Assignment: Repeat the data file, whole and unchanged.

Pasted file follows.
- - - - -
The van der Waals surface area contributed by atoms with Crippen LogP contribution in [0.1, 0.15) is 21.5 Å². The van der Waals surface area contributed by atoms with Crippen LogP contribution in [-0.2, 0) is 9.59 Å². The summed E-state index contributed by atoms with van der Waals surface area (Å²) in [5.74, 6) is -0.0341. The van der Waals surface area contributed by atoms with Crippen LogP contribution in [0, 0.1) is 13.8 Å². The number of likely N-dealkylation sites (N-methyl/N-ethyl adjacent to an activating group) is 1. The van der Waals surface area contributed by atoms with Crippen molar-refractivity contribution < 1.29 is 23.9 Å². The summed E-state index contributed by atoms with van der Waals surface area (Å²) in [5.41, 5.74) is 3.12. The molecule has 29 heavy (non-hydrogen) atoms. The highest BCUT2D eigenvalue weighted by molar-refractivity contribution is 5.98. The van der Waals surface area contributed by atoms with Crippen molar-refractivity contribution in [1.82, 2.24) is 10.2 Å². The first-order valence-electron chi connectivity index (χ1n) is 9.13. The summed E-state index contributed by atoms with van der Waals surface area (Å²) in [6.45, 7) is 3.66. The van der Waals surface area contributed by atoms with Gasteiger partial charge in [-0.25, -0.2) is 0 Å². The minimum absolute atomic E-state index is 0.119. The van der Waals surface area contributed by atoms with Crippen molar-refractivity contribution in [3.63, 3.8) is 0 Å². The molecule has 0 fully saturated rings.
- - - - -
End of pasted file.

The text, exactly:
The van der Waals surface area contributed by atoms with Crippen LogP contribution in [0.1, 0.15) is 21.5 Å². The van der Waals surface area contributed by atoms with Crippen LogP contribution in [-0.2, 0) is 9.59 Å². The summed E-state index contributed by atoms with van der Waals surface area (Å²) in [5.74, 6) is -0.0341. The van der Waals surface area contributed by atoms with Crippen LogP contribution in [0, 0.1) is 13.8 Å². The number of likely N-dealkylation sites (N-methyl/N-ethyl adjacent to an activating group) is 1. The van der Waals surface area contributed by atoms with Crippen molar-refractivity contribution < 1.29 is 23.9 Å². The summed E-state index contributed by atoms with van der Waals surface area (Å²) in [5.41, 5.74) is 3.12. The molecule has 29 heavy (non-hydrogen) atoms. The highest BCUT2D eigenvalue weighted by molar-refractivity contribution is 5.98. The van der Waals surface area contributed by atoms with Crippen molar-refractivity contribution in [1.82, 2.24) is 10.2 Å². The first-order valence-electron chi connectivity index (χ1n) is 9.13. The summed E-state index contributed by atoms with van der Waals surface area (Å²) in [6.45, 7) is 3.66. The van der Waals surface area contributed by atoms with Gasteiger partial charge in [-0.25, -0.2) is 0 Å². The minimum absolute atomic E-state index is 0.119. The van der Waals surface area contributed by atoms with Crippen molar-refractivity contribution in [3.63, 3.8) is 0 Å². The molecule has 0 fully saturated rings.